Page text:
Make no mistake people either love or hate this book. Before picking this up, I would highly suggest reading some of Noon's other work ('Vurt' if nothing else) to get an idea of what type of writer Noon is. I acknowledge that this is probably not Noon's strongest work; but then again, one of the really interesting things about Noon that each one of his novels is really unique in it's structure and execution. Even though many of Noon's works take place in his Vurt/Manchester universe, each book is distintinctly different. Here is the quick and dirty of some of his works: 'Vurt' is written in the cyberpunk genre; 'Pollen' the biopunk police thriller; 'Nymphomation' is frenetic story of students vs. coroporation and moves into abstraction/surrealism ala Borges; 'Pixel Juice' is a collection of short stories with entries touching all of Noon's earlier works, 'Automated Alice' is emulation of Lewis Carrol work's and is written in a steampunk genre. The idea is that each book in the Vurt/Manchester universe is written distinctly style and genre from one another. Noon will never is not a serial novelist; indeed, every time he writes, he challenges himself in either the genre he chooses, his writing style, type layout, plot, characters, etc. People who read 'Automated Alice' are quick to criticism the characters and plot for being overly simplistic. Noon said he wished to write a 'Trequel' to Lewis Carrol's works of 'Alice in Wonderland' and 'Through the Looking Glass'. This doesn't mean that Noon just uses Lewis Carrol's characters and slaps them into his own stories. It's a genuine attempt at a Trequel: it is written in the style of Carrol and it's written like a children's story. Yes, there were deeper ideas in 'Alice in Wonderland' but that story was delivered as a children's tale. So criticizing Noon for writing 'Automated Alice' for having simple characters or plot doesn't make sense to me. Like Carrol, he wrote this as a children's story; and having a complex plot/characters was never the point of such a writing. In the spirit of Lewis Carrol, Noon writes in plenty or word play and surreal absurdities into his little story. Yes, some of the little word plays are really explicit; but again, I advise looking at this in the context of a children's tale. It was written that way intentionally. Noon chooses a neo-victorian setting for most of this book that also holds truer to the original styles of Lewis Carrol. What is really impressive is that Noon even illustrates 'Automated Alice' in the same style that Carrol illustrated 'Alice in Wonderland'. I thought this book was actually a brilliant execution as a genuine trequel to the works of Lewis Carol. Noon does an excellent job of writing this as a genuine children's adventure while still tying into his own Vurt/Manchester universe. Indeed, most of this story takes place in the Vurt and the events in this story tie back into the background history of 'Vurt', 'Pollen', 'Nymphomation', etc. Again, don't read this expecting to read another novel; it is intentionally written as a children's story. Lastly, I would read a few other books in the 'Vurt' universe before reading this one, just so that the relevance of certain events is clear in the overall history of the 'Vurt'.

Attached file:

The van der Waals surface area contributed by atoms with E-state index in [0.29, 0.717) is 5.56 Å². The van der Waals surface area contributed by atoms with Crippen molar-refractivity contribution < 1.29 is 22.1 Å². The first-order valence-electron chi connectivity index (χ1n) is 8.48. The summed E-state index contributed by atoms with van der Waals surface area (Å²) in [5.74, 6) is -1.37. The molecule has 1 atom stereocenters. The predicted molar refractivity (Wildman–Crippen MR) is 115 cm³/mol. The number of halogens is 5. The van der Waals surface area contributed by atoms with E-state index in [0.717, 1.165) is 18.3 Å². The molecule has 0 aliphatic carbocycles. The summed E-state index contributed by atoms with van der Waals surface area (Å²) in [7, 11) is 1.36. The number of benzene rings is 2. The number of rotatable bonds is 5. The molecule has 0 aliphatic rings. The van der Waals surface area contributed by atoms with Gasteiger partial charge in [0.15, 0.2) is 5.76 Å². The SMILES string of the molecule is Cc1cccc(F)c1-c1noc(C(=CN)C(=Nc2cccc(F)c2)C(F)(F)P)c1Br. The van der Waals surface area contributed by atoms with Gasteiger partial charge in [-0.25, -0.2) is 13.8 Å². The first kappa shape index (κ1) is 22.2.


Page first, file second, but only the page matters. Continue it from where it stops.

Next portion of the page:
Anonymous More than 1 year ago
It would have been nice if Noon had done his own interpretation of Alice. The imagery of Carroll's books influence Noon greatly already, so a 'Further Adventures of' book in his style would be a slam dunk. Noon, for whatever reason, has limited himself to strict canon, as close as he can, making the novel more like a poor imitation. Read Vurt instead.
Anonymous More than 1 year ago
Anonymous More than 1 year ago